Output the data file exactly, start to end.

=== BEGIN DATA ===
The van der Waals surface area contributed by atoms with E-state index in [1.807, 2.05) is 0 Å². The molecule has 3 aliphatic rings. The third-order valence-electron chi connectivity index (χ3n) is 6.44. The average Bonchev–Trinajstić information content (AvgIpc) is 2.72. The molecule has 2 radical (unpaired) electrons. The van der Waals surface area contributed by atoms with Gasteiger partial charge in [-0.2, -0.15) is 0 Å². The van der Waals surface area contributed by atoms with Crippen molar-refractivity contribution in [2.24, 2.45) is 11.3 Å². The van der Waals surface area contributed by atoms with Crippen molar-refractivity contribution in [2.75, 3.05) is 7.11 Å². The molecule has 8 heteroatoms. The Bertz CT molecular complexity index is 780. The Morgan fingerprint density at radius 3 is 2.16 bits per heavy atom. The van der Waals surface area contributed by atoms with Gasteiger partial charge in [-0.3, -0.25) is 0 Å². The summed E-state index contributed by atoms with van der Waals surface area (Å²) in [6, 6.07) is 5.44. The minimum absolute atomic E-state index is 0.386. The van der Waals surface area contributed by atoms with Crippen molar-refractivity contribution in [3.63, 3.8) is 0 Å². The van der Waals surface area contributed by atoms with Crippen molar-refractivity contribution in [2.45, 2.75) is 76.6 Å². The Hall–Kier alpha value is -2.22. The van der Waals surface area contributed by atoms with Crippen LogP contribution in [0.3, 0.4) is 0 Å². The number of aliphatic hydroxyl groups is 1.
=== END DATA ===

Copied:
The van der Waals surface area contributed by atoms with E-state index in [1.807, 2.05) is 0 Å². The molecule has 3 aliphatic rings. The third-order valence-electron chi connectivity index (χ3n) is 6.44. The average Bonchev–Trinajstić information content (AvgIpc) is 2.72. The molecule has 2 radical (unpaired) electrons. The van der Waals surface area contributed by atoms with Gasteiger partial charge in [-0.2, -0.15) is 0 Å². The van der Waals surface area contributed by atoms with Crippen molar-refractivity contribution in [2.24, 2.45) is 11.3 Å². The van der Waals surface area contributed by atoms with Crippen molar-refractivity contribution in [2.75, 3.05) is 7.11 Å². The molecule has 8 heteroatoms. The Bertz CT molecular complexity index is 780. The Morgan fingerprint density at radius 3 is 2.16 bits per heavy atom. The van der Waals surface area contributed by atoms with Gasteiger partial charge in [-0.3, -0.25) is 0 Å². The summed E-state index contributed by atoms with van der Waals surface area (Å²) in [6, 6.07) is 5.44. The minimum absolute atomic E-state index is 0.386. The van der Waals surface area contributed by atoms with Crippen molar-refractivity contribution in [3.63, 3.8) is 0 Å². The van der Waals surface area contributed by atoms with Crippen molar-refractivity contribution in [2.45, 2.75) is 76.6 Å². The Hall–Kier alpha value is -2.22. The van der Waals surface area contributed by atoms with Crippen LogP contribution in [0.3, 0.4) is 0 Å². The number of aliphatic hydroxyl groups is 1.